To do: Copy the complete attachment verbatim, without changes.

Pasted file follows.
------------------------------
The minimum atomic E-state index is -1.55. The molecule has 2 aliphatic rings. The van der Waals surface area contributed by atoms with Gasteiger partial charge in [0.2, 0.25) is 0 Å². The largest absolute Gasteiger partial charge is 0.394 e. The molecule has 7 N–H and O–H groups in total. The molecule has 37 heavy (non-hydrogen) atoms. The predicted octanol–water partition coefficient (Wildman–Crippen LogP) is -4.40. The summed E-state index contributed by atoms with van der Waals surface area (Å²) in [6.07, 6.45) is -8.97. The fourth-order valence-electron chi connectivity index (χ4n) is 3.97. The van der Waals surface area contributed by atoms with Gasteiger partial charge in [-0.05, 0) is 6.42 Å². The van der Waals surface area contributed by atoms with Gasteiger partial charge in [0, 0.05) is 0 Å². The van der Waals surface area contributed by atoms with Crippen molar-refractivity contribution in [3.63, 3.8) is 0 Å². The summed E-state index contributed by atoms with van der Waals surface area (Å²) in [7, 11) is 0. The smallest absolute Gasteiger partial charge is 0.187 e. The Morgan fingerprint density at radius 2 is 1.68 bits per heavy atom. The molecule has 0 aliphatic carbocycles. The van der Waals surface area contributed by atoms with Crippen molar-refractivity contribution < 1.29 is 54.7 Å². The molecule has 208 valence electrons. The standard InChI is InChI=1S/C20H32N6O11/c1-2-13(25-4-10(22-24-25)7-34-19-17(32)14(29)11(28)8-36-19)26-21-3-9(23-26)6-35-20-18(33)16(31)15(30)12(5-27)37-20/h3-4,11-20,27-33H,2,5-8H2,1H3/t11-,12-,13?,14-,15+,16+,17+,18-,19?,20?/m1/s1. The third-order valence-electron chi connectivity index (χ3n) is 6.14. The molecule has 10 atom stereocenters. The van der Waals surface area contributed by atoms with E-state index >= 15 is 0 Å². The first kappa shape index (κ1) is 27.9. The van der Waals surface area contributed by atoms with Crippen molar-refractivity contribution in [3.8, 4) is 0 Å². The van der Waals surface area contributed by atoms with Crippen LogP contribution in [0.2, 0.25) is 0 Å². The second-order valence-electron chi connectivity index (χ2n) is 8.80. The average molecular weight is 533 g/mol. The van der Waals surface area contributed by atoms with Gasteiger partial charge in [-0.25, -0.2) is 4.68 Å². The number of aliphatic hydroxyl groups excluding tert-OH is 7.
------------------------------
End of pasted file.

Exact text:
The minimum atomic E-state index is -1.55. The molecule has 2 aliphatic rings. The van der Waals surface area contributed by atoms with Gasteiger partial charge in [0.2, 0.25) is 0 Å². The largest absolute Gasteiger partial charge is 0.394 e. The molecule has 7 N–H and O–H groups in total. The molecule has 37 heavy (non-hydrogen) atoms. The predicted octanol–water partition coefficient (Wildman–Crippen LogP) is -4.40. The summed E-state index contributed by atoms with van der Waals surface area (Å²) in [6.07, 6.45) is -8.97. The fourth-order valence-electron chi connectivity index (χ4n) is 3.97. The van der Waals surface area contributed by atoms with Gasteiger partial charge in [-0.05, 0) is 6.42 Å². The van der Waals surface area contributed by atoms with Gasteiger partial charge in [0, 0.05) is 0 Å². The van der Waals surface area contributed by atoms with Crippen molar-refractivity contribution in [3.63, 3.8) is 0 Å². The summed E-state index contributed by atoms with van der Waals surface area (Å²) in [7, 11) is 0. The smallest absolute Gasteiger partial charge is 0.187 e. The Morgan fingerprint density at radius 2 is 1.68 bits per heavy atom. The molecule has 0 aliphatic carbocycles. The van der Waals surface area contributed by atoms with Crippen molar-refractivity contribution < 1.29 is 54.7 Å². The molecule has 208 valence electrons. The standard InChI is InChI=1S/C20H32N6O11/c1-2-13(25-4-10(22-24-25)7-34-19-17(32)14(29)11(28)8-36-19)26-21-3-9(23-26)6-35-20-18(33)16(31)15(30)12(5-27)37-20/h3-4,11-20,27-33H,2,5-8H2,1H3/t11-,12-,13?,14-,15+,16+,17+,18-,19?,20?/m1/s1. The third-order valence-electron chi connectivity index (χ3n) is 6.14. The molecule has 10 atom stereocenters. The van der Waals surface area contributed by atoms with E-state index >= 15 is 0 Å². The first kappa shape index (κ1) is 27.9. The van der Waals surface area contributed by atoms with Crippen molar-refractivity contribution in [3.8, 4) is 0 Å². The van der Waals surface area contributed by atoms with Crippen LogP contribution in [0.2, 0.25) is 0 Å². The second-order valence-electron chi connectivity index (χ2n) is 8.80. The average molecular weight is 533 g/mol. The van der Waals surface area contributed by atoms with Gasteiger partial charge in [-0.25, -0.2) is 4.68 Å². The number of aliphatic hydroxyl groups excluding tert-OH is 7.